New Rules Issued on When FBI, Not Military, Keeps Custody of Al-Qaida Suspects Arrested in US
The Obama administration outlined Tuesday when the FBI, rather than the military, could be allowed to retain custody of al-Qaida terrorism suspects who aren’t U.S. citizens but are arrested by federal law enforcement officers.
The new rules issued by the White House resulted from a December compromise in Congress between the administration and a majority of Republicans and some Democrats who wanted a bigger military role and a reduced role for civilian courts in the fight against terrorism.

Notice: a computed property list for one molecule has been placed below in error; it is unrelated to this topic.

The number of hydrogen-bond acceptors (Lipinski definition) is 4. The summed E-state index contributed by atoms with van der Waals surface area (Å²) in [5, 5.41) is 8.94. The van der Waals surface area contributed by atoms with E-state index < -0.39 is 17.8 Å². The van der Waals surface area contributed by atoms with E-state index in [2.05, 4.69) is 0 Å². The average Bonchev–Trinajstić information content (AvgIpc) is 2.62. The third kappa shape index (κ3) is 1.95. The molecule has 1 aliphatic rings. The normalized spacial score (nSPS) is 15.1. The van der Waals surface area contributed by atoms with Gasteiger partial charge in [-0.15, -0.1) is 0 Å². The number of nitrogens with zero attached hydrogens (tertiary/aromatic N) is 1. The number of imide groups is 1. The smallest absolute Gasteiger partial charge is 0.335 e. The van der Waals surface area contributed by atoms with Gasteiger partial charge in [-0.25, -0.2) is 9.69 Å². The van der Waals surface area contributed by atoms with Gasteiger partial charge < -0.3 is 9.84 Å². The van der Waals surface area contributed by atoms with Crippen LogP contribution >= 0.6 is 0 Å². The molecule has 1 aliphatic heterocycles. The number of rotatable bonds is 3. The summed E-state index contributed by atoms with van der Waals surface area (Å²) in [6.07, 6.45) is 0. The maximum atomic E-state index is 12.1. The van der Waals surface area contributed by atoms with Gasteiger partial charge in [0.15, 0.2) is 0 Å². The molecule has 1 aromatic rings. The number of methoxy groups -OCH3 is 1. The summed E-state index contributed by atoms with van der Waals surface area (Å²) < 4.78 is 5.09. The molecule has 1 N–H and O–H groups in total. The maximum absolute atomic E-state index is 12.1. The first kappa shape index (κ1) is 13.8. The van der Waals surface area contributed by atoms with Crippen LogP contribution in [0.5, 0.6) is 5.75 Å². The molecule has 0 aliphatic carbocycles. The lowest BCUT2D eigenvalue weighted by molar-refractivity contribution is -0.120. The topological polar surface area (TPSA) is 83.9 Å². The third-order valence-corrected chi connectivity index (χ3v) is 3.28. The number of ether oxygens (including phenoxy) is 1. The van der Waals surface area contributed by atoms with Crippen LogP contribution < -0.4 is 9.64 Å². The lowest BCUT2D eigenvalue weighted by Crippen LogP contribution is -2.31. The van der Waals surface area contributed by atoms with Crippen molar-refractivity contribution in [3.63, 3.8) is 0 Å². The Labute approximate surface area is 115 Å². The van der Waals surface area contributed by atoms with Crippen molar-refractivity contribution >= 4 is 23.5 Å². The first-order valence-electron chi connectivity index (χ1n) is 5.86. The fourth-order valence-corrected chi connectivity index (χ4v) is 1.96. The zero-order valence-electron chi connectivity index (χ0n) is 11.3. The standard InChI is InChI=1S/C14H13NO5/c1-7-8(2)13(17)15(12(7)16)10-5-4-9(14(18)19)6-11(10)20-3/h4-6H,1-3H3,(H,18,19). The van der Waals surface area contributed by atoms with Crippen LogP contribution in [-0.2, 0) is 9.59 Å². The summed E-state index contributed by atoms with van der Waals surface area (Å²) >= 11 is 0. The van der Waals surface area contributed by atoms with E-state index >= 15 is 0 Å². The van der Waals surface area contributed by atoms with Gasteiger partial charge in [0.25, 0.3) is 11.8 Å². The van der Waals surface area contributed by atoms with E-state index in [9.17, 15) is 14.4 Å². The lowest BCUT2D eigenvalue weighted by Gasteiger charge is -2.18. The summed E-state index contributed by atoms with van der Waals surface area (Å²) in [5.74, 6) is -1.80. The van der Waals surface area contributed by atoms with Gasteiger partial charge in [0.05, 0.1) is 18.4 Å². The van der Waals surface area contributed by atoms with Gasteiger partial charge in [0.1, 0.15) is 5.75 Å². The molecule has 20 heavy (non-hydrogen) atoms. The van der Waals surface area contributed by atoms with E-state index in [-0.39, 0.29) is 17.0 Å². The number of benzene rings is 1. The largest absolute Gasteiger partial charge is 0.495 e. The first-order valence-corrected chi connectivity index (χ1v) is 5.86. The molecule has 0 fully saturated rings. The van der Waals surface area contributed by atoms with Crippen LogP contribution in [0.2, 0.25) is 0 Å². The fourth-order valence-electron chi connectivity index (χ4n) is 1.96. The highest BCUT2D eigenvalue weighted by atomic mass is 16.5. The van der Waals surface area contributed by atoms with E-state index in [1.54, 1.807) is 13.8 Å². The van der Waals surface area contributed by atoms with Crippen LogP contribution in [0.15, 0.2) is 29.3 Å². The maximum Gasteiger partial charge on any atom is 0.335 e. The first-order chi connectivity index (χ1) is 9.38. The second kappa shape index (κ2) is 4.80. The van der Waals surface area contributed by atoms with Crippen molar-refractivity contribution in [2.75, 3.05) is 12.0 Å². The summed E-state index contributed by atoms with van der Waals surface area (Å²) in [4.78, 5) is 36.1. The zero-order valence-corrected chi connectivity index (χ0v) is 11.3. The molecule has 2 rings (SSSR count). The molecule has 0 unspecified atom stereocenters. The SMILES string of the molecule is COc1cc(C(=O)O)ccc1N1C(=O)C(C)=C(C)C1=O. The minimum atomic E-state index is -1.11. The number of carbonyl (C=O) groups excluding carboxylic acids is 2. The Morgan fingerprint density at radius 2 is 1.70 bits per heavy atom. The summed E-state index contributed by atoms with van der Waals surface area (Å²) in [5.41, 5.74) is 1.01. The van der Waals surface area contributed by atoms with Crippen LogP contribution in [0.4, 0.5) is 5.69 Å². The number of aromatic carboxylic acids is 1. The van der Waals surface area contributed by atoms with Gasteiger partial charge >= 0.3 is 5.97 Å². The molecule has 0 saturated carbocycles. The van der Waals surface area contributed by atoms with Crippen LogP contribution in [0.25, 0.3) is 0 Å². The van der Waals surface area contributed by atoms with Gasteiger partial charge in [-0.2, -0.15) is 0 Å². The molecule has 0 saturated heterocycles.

The new law that emerged requires military custody for non-U.S. citizen members of al-Qaida or “associated forces” involved in planning or attempting an attack on the United States or coalition partners — unless the president waives that provision.
As expected, the rules for presidential waiver provided flexibility that wasn’t available under the initial military custody requirement.